While any insurance policy is in effect, your aviation department, the personnel responsible for handling the company insurance, your aviation insurance broker and your aviation attorney should remain in close communication. Coverage and premiums may vary as the aircraft is modified, changes in flightcrews occur, normal routes of travel are changed, or travel outside the United States takes place. The aviation department should be familiar with any insurance warranties relating to the flightcrew(s) and/or their qualifications. A summary of insurance coverage should be included in the aviation department’s operations manual.

The purchase of insurance protection against financial loss resulting from aircraft and/or airport operation accidents is a decision the individual operator must make after thorough discussion with insurance consultants and the company’s legal department. The following summary of insurance coverage available to the owner or operator of an aircraft is offered for consideration.

The basic coverage types are physical damage to the aircraft (hull insurance), aircraft liability insurance and airport liability (premises) insurance. Included in this appendix is a brief description of these types of coverage and variations available in the aviation insurance market.

A.1. Physical Damage (Hull Insurance)

This coverage provides for payment to the owner of the aircraft for physical loss of or damage to the aircraft, including engines, propellers, instruments and equipment usually and ordinarily attached to the aircraft. Unlike auto insurance, which is written on an actual cash value basis, aviation hull insurance is written on a stated or agreed value basis normally equal to the current market value of the aircraft. It covers the interest of both the owner and other persons or organizations identified in the policy that may have a financial interest in it, such as a bank. This coverage generally is purchased on an all-risk basis, meaning all risks are covered except what is excluded. The following three types of all-risk coverage may be purchased:

  • All risk – This is the broadest possible form of insurance. With few exceptions, it covers the owner against almost any physical loss or damage to the plane on the ground and in the air.
  • All risk not in flight – Similar to all risk but it covers the aircraft only on the ground, including taxiing.
  • All risk not in motion – Covers the aircraft only on the ground while not in motion.

One important exclusion of note is the war risk perils. As the name implies, this coverage responds to physical loss or damage to the aircraft caused by an act of war. It is more important to note the war risk perils also cover such exposures as confiscation, seizure, arrest and detention, sabotage, hijacking and terrorist acts. Since corporate aircraft frequently travel internationally, this coverage should not be considered optional.

Most physical damage policies contain the following pertinent provisions and exclusions:

  • Deductibles– Generally, a deductible for not-inmotion and in-motion losses is a standard feature of policies covering fixed-wing aircraft. Rotorcraft may have an in-motion deductible based on a percentage of the insured value. Usually, turbine fixedwing aircraft are written on a NIL (no-deductible) basis. Due to the low frequency of claims in aviation, increasing the hull deductible rarely produces any advantage in reducing the overall premium.
  • Territory – Most corporate aviation insurance policies cover operations on a worldwide basis; however, it is prudent to confirm your policy territory with your broker prior to any trip outside of the contiguous United States. Keep in mind some countries such as Mexico and the European Union states require additional coverage prior to entering their airspace. If you are using an international trip handler, they will generally assist you with compliance.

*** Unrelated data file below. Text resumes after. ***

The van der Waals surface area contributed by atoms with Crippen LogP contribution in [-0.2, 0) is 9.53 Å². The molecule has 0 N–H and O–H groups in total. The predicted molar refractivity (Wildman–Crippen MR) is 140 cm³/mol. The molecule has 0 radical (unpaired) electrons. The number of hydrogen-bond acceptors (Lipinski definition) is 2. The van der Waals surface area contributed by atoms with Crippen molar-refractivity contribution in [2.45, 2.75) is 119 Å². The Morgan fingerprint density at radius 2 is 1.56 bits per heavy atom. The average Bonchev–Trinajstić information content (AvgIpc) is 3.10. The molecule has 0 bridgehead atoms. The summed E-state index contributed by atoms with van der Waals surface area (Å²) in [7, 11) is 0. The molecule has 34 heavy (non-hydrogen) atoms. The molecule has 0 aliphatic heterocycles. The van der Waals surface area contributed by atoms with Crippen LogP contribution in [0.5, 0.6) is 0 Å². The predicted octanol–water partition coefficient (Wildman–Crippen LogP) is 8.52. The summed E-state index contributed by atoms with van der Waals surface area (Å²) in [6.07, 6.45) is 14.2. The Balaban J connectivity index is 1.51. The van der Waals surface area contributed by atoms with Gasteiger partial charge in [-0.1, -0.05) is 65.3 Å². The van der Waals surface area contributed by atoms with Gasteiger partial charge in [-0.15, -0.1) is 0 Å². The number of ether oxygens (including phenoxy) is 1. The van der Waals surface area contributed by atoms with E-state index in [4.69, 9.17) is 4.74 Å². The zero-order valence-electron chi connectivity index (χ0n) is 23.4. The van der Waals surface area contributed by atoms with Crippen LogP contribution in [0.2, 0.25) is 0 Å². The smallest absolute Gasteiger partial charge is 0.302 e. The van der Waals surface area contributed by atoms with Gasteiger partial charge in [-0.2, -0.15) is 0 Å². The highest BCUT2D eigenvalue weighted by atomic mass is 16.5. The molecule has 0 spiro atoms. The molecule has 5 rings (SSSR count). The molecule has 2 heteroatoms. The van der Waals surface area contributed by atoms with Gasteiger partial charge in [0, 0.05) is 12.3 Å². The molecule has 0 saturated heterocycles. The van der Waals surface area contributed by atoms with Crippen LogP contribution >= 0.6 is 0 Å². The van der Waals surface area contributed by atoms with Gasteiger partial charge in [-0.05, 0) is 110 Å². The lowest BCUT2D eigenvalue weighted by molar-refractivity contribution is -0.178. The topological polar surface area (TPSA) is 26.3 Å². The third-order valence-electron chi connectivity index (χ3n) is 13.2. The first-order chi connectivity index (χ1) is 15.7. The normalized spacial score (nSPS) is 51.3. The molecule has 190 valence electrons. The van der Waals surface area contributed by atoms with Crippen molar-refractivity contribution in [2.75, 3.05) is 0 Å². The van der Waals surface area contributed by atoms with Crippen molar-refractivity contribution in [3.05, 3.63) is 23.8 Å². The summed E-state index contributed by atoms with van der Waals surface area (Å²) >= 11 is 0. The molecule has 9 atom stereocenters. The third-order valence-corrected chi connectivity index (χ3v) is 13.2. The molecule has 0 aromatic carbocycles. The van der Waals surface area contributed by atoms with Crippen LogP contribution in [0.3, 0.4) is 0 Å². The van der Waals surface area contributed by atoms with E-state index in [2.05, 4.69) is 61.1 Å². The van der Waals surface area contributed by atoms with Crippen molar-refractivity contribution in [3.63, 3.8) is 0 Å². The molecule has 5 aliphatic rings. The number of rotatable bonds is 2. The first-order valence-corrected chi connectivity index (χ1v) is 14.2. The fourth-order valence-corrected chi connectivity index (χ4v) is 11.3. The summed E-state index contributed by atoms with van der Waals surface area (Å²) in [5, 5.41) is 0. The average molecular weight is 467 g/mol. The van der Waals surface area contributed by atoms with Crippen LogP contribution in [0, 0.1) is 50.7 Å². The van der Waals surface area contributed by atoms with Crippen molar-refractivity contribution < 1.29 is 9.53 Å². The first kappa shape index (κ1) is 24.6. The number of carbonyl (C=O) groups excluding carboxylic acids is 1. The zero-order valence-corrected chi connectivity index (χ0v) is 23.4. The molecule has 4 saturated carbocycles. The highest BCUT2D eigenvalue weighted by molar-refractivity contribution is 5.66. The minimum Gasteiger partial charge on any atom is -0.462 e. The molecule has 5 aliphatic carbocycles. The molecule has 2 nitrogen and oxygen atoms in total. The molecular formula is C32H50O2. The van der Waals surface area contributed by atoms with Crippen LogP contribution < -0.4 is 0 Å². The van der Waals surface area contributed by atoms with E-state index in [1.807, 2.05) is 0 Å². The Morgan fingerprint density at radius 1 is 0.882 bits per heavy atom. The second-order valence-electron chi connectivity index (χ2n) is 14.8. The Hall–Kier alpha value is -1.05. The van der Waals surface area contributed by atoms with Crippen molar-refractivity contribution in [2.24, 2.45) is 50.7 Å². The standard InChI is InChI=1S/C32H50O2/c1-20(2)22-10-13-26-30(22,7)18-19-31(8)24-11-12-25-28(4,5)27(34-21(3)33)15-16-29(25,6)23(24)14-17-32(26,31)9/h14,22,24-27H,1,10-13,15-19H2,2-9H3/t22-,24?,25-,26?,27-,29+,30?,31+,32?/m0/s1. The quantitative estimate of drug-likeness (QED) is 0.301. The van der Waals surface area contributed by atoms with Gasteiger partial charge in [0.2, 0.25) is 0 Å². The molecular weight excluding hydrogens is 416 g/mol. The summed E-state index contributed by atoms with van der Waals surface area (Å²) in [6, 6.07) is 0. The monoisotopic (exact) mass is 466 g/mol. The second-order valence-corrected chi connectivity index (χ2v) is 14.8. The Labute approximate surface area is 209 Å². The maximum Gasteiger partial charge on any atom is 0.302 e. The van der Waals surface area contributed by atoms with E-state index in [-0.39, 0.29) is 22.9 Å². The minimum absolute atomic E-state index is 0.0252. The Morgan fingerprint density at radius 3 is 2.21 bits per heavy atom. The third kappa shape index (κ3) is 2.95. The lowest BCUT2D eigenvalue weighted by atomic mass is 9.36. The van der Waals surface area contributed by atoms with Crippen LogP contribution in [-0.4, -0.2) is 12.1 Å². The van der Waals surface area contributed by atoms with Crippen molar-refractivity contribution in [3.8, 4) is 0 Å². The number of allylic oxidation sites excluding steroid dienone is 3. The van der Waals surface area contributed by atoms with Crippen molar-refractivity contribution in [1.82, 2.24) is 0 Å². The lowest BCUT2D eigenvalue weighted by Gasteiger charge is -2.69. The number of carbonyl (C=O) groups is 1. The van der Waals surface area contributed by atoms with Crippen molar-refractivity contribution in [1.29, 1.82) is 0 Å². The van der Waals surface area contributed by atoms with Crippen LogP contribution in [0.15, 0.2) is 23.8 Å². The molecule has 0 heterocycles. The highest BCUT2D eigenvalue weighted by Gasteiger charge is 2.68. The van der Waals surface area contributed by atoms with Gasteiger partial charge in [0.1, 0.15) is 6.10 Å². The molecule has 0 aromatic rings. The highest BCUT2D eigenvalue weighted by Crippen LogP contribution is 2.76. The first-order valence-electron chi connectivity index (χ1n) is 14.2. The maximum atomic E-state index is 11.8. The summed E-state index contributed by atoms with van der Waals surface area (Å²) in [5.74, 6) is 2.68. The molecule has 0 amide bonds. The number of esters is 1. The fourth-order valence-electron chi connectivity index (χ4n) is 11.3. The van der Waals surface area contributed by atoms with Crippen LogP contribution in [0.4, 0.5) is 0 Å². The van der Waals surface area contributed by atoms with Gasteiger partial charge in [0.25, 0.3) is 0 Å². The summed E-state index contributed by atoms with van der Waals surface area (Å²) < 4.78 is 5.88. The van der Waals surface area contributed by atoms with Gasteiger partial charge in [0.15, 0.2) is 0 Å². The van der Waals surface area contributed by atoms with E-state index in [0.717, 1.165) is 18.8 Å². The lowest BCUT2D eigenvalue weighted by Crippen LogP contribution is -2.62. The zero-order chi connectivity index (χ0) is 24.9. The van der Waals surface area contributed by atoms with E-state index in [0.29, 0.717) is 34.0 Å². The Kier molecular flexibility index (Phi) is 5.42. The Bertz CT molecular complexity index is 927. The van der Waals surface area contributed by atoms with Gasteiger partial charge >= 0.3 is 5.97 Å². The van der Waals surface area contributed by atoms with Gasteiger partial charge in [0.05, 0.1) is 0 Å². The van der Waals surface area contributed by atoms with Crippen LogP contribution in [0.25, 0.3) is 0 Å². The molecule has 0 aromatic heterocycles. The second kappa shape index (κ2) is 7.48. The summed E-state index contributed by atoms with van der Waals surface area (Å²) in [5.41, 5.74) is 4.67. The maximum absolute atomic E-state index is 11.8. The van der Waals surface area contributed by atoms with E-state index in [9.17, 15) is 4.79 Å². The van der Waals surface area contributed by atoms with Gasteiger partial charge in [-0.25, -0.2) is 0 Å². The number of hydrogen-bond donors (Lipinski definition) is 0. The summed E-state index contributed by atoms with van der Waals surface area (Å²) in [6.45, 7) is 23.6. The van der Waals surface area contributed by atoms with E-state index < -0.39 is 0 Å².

• Automatic attachment– Most policies contain a provision for automatic attachment of newly acquired aircraft for a limited period after the acquisition of the new aircraft, provided you purchase and register the aircraft in the same name as your current aircraft. However, most policies will contain a limitation on the insured value of the new aircraft until it is reported and accepted by the insurance company.
  • Pilot requirements – Depending upon the type of aircraft involved, most aircraft policies are written to be applicable only while the aircraft is operated by named pilots or pilots meeting certain minimum qualifications. Pay close attention to the recurrent training requirements as most policies warrant the pilots have completed aircraft-specific recurrent training within the preceding 12 months of any flight at an underwriter approved facility. Also, if a pilot not meeting the prescribed requirements is flying the airplane and a loss occurs, insurers may deny coverage.
  • Total loss value– Most policies are written on a “stated or agreed value” basis, which provides that, in the event of a total loss, the company will pay the insured value stated in the policy, regardless of the aircraft’s market value. It is important to review the current market value of the aircraft on an annual basis and adjust the insured value of the aircraft accordingly. The goal is not to be under or over insured; both have negative consequences.
  • Unearned premium insurance– Most policies allow for a pro rata return premium in the event of a total loss. However, some policies do not, and this should be verified if the company wishes to be protected against the loss of its premium in the event of a total loss.

Most policies usually exclude loss caused by:

  • War risk
  • Wear and tear, including mechanical or electrical breakdowns
  • Conversion and embezzlement
  • Violation of the usage clause (i.e., allowable reimbursement)
  • Diminution of value